CNBC: Two Georgia FinTech Giants To Merge

Rumors were flying last week, and late on Memorial Day weekend, CNBC’s David Faber is reporting that Atlanta based Global Payments will merge with Columbus Georgia based Totals Systems. Billed as a “merger of equals” with a split board, Global Payments appears to be slightly more equal, with their CEO Jeffrey Sloan retaining that title, while TSYS stockholders will receive 48% of the combined company.

While the news will likely be unsettling for some in Columbus, the key here is that the Georgia FinTech industry maintains a significant global HQ within the state. Much like with commercial banks who recently saw SunTrust participate in a shotgun wedding with BB&T and move to Charlotte, FinTech companies know they must grow or be acquired. It’s all about scale these days.

Still, TSYS needs to retain credit for getting it all started here. From a 2016 column of mine:

Three decades ago there barely was a credit card payment processing industry. Columbus’ CB&T bank began a subsidiary to handle payments of other banks and spun it off into a company called Total System Services in 1983. In 1996 Total Systems (now known as TSYS) looked at moving away from Columbus and Georgia because it needed 500 computer analysts per year, and the entire state was producing about 780 annually.

Gov. Zell Miller stepped in with one of Georgia’s first workforce development programs known as ICAPP, which partnered with Columbus State University to train workers toward specific needs. Today, TSYS and Columbus State anchor a revived downtown Columbus, with many high-tech jobs created, and many Georgians employed.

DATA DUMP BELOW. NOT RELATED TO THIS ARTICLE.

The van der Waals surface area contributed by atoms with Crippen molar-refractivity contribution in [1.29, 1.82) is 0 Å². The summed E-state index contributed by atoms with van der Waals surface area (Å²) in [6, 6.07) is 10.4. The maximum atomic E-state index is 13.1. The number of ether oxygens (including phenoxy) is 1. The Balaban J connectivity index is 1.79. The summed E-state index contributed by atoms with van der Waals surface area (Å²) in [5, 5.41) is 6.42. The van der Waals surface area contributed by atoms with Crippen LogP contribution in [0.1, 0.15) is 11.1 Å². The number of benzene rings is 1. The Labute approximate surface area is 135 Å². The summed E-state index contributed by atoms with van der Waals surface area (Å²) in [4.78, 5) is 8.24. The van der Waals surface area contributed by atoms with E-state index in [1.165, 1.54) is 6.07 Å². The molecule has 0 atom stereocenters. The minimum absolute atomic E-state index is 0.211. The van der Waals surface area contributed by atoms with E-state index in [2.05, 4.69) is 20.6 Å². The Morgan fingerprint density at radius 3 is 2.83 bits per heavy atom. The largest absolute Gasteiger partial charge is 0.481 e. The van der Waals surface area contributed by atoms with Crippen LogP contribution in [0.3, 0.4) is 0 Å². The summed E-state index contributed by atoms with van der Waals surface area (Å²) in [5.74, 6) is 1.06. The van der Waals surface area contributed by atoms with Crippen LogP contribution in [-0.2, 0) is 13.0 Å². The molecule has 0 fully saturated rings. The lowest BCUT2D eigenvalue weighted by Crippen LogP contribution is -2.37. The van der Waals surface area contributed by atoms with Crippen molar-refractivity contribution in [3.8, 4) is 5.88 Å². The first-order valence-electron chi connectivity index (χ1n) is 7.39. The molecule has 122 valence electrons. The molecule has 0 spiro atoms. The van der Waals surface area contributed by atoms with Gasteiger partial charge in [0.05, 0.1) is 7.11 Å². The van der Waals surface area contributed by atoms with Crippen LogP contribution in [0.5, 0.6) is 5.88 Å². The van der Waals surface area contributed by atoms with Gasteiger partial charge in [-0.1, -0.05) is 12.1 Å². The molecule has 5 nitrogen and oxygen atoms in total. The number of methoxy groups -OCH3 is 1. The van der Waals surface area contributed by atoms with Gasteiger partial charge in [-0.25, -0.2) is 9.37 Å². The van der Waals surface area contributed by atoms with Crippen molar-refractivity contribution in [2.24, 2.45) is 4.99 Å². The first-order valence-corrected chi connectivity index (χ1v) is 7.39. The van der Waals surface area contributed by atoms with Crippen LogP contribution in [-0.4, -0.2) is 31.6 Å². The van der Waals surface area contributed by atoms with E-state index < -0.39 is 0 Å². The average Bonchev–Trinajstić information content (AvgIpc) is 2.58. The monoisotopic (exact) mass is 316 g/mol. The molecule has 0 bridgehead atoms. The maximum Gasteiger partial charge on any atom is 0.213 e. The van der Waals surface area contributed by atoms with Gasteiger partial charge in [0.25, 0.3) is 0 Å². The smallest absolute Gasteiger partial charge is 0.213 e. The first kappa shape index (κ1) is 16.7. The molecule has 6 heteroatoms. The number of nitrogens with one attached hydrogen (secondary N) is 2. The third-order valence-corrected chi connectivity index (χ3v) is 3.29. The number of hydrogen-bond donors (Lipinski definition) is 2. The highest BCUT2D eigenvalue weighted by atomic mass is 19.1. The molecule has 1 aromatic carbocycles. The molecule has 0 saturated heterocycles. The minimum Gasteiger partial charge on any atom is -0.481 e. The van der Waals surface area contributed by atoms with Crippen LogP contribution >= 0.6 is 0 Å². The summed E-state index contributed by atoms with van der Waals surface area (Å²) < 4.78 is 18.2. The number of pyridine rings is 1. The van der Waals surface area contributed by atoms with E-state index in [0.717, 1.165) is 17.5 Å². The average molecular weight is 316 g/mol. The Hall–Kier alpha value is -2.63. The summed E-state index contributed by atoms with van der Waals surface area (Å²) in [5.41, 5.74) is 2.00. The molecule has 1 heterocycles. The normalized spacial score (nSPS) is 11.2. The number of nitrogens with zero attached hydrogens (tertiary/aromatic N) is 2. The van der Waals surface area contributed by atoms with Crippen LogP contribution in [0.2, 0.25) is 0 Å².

TSYS isn’t the only success story in this field for Georgia. Other companies that aren’t exactly household names such as Worldpay, Elavon, and InComm anchor this industry that has a distinct Georgia accent. Gov. Deal reports that Georgia-based credit card payment processers account for 70% of all US financial transactions, accounting for $85 billion in annual transactions processed.

Additional details will be learned in the days and weeks ahead. The effect on Downtown Columbus (if any) will be of chief concern. Hopefully, for the city and state’s sake, the merger will ultimately mean securing FinTech leadership in Georgia for decades to come.

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